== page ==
If you are a woman and suffer from chronic pain, you may be deficient in vitamin D, and should look into the reasons for low vitamin D. A study published in the Annals of the Rheumatic Diseases found links between low vitamin D levels in women and the sensation of chronic, widespread pain. One possible reason is its links with other nutrients in your body.
How You Use Vitamin D
Vitamin D is an essential vitamin responsible for your body's ability to absorb and use calcium and phosphorus. Most of your body's phosphorus and calcium are stored in your bones and teeth. Phosphorus is a nutrient powerhouse. In addition to aiding the formation of your skeletal system, it is involved with energy transfer within the body. Phosphorus is part of a major buffering system of the bloodstream. It is a component in many important enzymes as well as your DNA.
Calcium plays several key roles. Your body uses calcium for blood clotting and for normal muscle and nerve activity. It helps metabolize glycogen or the form of sugar stored in your liver and muscles. You only absorb calcium for these essential processes in the presence of vitamin D. Vitamin deficiencies, therefore, can have serious consequences.
Sources of Vitamin D
There are two primary sources of vitamin D: diet and sunlight. Common dietary sources include fish, eggs, and milk. With a normal, healthy diet, you will meet your body's needs for vitamin D.
Vitamin D from the Sun
Sunlight provides another source of vitamin D. When outdoors in the sun, sunlight reaching your skin triggers a complex reaction that converts cholesterol to vitamin D3, an inactive form of vitamin D. Vitamin D3 travels through your bloodstream to your liver where it is converted into its active form.
It is important for your health to receive enough vitamin D each day since it is only stored to a slight extent in your body. Whether through a good diet or outdoor activity, adequate vitamin D will help prevent issues caused by a deficiency.
Reasons for Low Vitamin D
Diet and Lifestyle
Deficiencies can have several causes. Your diet may put you at risk. Vegetarians or those with milk allergies must pay special attention to their eating habits to make sure they are getting adequate D. Likewise, your lifestyle may also make you vulnerable. Individuals who do not spend much time outdoors are missing opportunities for their bodies to produce vitamin D.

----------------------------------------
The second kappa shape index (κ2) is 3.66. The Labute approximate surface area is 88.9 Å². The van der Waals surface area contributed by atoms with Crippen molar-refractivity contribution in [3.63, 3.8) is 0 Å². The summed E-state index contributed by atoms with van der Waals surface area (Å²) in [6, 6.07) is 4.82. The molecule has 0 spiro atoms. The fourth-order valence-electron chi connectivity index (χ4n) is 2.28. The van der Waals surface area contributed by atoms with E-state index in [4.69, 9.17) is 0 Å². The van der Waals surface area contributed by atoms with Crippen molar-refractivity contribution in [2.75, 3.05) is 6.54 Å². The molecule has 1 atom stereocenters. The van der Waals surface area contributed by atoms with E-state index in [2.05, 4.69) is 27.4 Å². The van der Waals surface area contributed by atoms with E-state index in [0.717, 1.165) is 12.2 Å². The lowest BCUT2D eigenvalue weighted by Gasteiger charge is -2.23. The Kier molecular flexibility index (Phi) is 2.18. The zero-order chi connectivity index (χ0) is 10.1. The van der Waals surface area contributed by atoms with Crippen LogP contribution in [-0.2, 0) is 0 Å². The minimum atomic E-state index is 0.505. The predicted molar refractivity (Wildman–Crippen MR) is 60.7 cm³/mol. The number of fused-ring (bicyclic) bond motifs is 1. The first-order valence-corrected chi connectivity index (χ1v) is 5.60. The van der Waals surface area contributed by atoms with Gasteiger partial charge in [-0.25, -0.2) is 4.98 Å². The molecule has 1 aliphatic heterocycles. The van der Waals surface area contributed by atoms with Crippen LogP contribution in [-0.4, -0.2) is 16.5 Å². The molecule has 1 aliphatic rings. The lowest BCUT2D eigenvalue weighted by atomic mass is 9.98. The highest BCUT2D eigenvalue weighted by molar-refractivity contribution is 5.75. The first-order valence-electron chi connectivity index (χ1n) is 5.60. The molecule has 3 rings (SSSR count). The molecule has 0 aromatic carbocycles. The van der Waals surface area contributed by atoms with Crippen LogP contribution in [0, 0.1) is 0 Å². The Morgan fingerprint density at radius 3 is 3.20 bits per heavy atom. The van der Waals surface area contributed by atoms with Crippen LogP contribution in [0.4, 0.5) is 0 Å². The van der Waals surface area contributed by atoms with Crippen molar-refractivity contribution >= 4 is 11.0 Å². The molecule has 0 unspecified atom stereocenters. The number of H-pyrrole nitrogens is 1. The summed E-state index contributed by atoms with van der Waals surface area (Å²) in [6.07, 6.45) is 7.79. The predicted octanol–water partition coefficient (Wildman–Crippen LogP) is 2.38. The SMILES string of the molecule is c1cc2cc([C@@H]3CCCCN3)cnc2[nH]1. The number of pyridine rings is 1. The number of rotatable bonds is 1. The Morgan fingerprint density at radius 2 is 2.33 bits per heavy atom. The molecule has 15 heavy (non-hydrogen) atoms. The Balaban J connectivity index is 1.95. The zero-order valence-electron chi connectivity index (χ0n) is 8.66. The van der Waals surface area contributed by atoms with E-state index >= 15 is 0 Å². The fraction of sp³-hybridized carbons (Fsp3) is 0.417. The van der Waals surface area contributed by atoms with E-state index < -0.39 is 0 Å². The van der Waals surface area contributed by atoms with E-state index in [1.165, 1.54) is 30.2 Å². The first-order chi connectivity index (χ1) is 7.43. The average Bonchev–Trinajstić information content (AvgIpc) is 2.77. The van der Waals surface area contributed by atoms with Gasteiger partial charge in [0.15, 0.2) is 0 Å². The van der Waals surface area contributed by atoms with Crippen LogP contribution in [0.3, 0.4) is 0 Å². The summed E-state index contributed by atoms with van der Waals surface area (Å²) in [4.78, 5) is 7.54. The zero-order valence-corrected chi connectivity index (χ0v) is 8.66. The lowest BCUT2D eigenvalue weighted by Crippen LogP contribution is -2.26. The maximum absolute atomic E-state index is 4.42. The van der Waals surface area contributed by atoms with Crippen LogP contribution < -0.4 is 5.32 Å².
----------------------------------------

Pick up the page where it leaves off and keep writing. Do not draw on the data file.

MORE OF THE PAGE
Vitamin D deficiencies may have a genetic basis. The skin of dark-skinned individuals contains high amounts of melanin. Melanin can interfere with your body's ability to make vitamin D.
Disorders of the digestive tract can impact how your body absorbs vitamin D and other nutrients. Celiac disease, for example, manifests itself by causing intestinal damage in response to an allergy to gluten. It is often detected in children if they are found to be in the low percentile of growth. Damage to the intestine prevents the body from absorbing vitamins.
The parathyroid is a gland located on your trachea and behind your thyroid gland. The parathyroid produces hormones responsible for calcium metabolism. Too little of these hormones in your bloodstream will result in high calcium and low vitamin D levels.What are the reasons for low vitamin D levels? Your body reacts to keep your calcium levels under control by preventing high levels of calcium in your blood. It does this by converting vitamin D into another form. People with high calcium levels are at risk for kidney disease and stones, heart problems, and bone tumors.
The role of vitamin illustrates the complex relationships and reactions that occur in your body. It also shows the delicate balance that exists between what is good for you and what is bad. Deficiencies in vitamin D can compromise the actions of other essential nutrients, including calcium the most abundant, positively charged element in your body.